Jim Rickards, an esteemed American investment banker and author with expertise in finance and precious metals, recently brought to light an intriguing prediction regarding the BRICS+ countries:

“I recently revealed that the so-called “BRICS+” countries will announce the creation of a new currency at its annual leaders’ summit conference on August 22–24. This will be the biggest upheaval in international finance since 1971 … the world is unprepared for this geopolitical shock wave. It appears likely that the new BRICS+ currency will be linked to a weight of gold. This plays to the strengths of BRICS+ members Russia and China. These countries are the two largest gold producers in the world, and are ranked sixth and seventh respectively among the 100 nations with gold reserves.”

Understanding BRICS+

BRICS+ is a group of states consisting of Brazil, Russia, India, China, and South Africa. “BRIC” was coined in 2001 for fast-growing, potentially dominant forces in the global economy by 2050. South Africa’s later inclusion expanded it to BRICS+.

Over 17 years, BRICS+ has endeavoured to become a counterbalance to western hegemony. Its institutions like the New Development Bank (NDB) and Contingent Reserve Arrangement are alternatives to the World Bank and the IMF.

This alliance boasts:

  • Combined economic influence and abundant resources
  • Seven countries in the membership queue, with 13-14 awaiting consideration

Come August, Saudi Arabia’s inclusion will mark:

  • 50% of the global population within BRICS+
  • 30% of global landmass
  • 54% of global GDP
  • Two top oil producers: Russia and Saudi Arabia
  • 15%-20% of global gold reserves.

Moreover, an amalgamation involving the Eurasian Economic Union and Shanghai Cooperation Organisation seems on the horizon.

After their first formal meeting in 2009, BRICS+ asserted the necessity for “a stable, predictable, and diversified international monetary system.” Rickards postulates that BRICS+ is gearing up to unveil its currency.

BRICS+ Currency

Recently, Rickards gave a fascinating interview on the YouTube channel Wealthion. In this interview, he was adamant that the BRICS+ currency, (which he termed a BRIC, for convenience), “is not a gold standard”.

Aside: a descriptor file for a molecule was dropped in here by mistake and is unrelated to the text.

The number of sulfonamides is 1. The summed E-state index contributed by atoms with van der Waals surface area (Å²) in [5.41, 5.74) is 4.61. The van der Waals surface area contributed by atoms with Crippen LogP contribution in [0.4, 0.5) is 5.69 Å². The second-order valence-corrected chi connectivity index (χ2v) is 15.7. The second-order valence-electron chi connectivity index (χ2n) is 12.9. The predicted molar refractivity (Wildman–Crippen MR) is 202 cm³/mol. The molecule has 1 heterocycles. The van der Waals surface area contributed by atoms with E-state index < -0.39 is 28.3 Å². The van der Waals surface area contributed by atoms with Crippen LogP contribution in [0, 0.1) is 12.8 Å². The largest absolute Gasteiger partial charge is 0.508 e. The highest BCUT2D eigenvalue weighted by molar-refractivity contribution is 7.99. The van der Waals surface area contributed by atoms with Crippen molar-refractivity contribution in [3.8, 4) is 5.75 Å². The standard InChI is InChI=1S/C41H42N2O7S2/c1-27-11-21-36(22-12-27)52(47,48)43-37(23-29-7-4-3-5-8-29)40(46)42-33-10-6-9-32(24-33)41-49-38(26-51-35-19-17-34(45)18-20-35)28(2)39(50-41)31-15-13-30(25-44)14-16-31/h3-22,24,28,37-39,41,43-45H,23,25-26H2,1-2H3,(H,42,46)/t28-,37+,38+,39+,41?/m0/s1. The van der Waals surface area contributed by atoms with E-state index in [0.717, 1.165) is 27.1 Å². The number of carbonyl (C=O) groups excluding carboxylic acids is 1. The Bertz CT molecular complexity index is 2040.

“The value of the BRIC is not determined with reference to any other currency. It is determined with reference to gold, by weight of gold”.

The implication of the BRICS+ currency being tied to a weight of gold means that, regardless of anything else going on financially and economically in the world:

1 unit of BRICS+ currency = specified weight in gold

Trade between 50% of the world’s population will transition to BRICS+ currency, which will be defined in gold, so half the world’s trade will be transacted in BRICS+ currency.

Gold’s Unwavering Stature

Warren Buffet, an investment giant, once opined on gold: “Gold…has two significant shortcomings, being neither of much use nor procreative.”

Despite Buffet’s scepticism, gold’s reputation as a store of value has persisted for 5,000 years. He is missing the point of gold. Gold is not an investment, it is real money, unlike the 600 odd fiat currencies in the history of the world that have gone to zero.

Gold fulfills money’s 6 characteristics:

  • Durability
  • Portability
  • Divisibility
  • Uniformity
  • Limited Supply
  • Acceptability.

BRICS+’ gold linkage suggests, in the medium to long term, a potential for spikes in gold demand and the nominal currency price of gold.

A Waning USD?

Let’s take a look at the world’s current world currency, the U.S. dollar. The USD does not fulfill the attributes of money.

The U.S. dollar’s decline is palpable. In 1913, when the US Federal Reserve was established, the fixed price of gold was US$20.67. President Nixon infamously broke the gold peg that was US$35 in 1971. Today, gold hovers around $1,914 per ounce. The dollar’s worth is now 1.8% of what it was in 1971, a staggering 98% fall over 52 years.

Rickards’ analysis paints a bleak dollar future, in contrast to the BRICS+: “This is a bet that the dollar is going to collapse against you over time. I think that’s a very good bet … this is not a three-month forecast … you want to launch this new currency and you say hey long term the dollar is going to collapse in terms of gold. I’ll hook my horse to this wagon called gold by weight, and I’ll just reap the benefits.”

Libertarian Lens

The essential question for libertarians is “What can we do, so that we and our families survive and thrive?”

As Murray Rothbard insightfully shared, “I see a great future for gold and silver coins as the currency people may increasingly turn to when paper currencies begin to disintegrate.”

Allowing for one year’s living costs in cash, keep spare gold in hand (not as ETFs or in banks, which carry counterparty risks).  Then, you have a store of value that has well and truly proven itself over millennia. 

Gold never takes its promises lightly.

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  1. What preconditions would need to exist for the USD to return to the gold standard? Are those preconditions realistic? Wondering aloud here …


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